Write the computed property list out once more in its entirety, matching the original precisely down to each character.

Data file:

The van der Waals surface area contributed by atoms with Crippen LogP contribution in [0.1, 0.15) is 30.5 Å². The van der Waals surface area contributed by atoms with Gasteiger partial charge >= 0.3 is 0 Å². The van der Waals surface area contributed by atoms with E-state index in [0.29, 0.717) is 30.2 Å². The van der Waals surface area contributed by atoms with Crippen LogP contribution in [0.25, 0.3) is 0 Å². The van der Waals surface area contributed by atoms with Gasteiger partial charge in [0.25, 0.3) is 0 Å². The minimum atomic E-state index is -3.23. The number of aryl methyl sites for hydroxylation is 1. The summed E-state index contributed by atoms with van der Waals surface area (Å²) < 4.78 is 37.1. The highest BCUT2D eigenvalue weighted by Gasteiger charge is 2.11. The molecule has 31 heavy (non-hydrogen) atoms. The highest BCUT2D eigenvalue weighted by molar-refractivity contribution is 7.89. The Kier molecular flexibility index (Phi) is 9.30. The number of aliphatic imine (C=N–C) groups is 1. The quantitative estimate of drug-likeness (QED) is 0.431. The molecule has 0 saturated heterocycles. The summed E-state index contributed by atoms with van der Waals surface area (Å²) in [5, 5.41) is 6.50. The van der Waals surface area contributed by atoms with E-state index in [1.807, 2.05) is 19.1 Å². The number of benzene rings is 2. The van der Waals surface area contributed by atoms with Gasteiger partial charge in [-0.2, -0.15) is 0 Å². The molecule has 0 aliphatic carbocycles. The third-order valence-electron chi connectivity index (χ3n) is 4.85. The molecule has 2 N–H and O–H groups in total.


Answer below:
The van der Waals surface area contributed by atoms with Crippen LogP contribution in [0.1, 0.15) is 30.5 Å². The van der Waals surface area contributed by atoms with Gasteiger partial charge >= 0.3 is 0 Å². The van der Waals surface area contributed by atoms with E-state index in [0.29, 0.717) is 30.2 Å². The van der Waals surface area contributed by atoms with Crippen LogP contribution in [0.25, 0.3) is 0 Å². The van der Waals surface area contributed by atoms with Gasteiger partial charge in [0.25, 0.3) is 0 Å². The minimum atomic E-state index is -3.23. The number of aryl methyl sites for hydroxylation is 1. The summed E-state index contributed by atoms with van der Waals surface area (Å²) < 4.78 is 37.1. The highest BCUT2D eigenvalue weighted by Gasteiger charge is 2.11. The molecule has 31 heavy (non-hydrogen) atoms. The highest BCUT2D eigenvalue weighted by molar-refractivity contribution is 7.89. The Kier molecular flexibility index (Phi) is 9.30. The number of aliphatic imine (C=N–C) groups is 1. The quantitative estimate of drug-likeness (QED) is 0.431. The molecule has 0 saturated heterocycles. The summed E-state index contributed by atoms with van der Waals surface area (Å²) in [5, 5.41) is 6.50. The van der Waals surface area contributed by atoms with E-state index in [1.807, 2.05) is 19.1 Å². The number of benzene rings is 2. The van der Waals surface area contributed by atoms with Gasteiger partial charge in [-0.2, -0.15) is 0 Å². The molecule has 0 aliphatic carbocycles. The third-order valence-electron chi connectivity index (χ3n) is 4.85. The molecule has 2 N–H and O–H groups in total.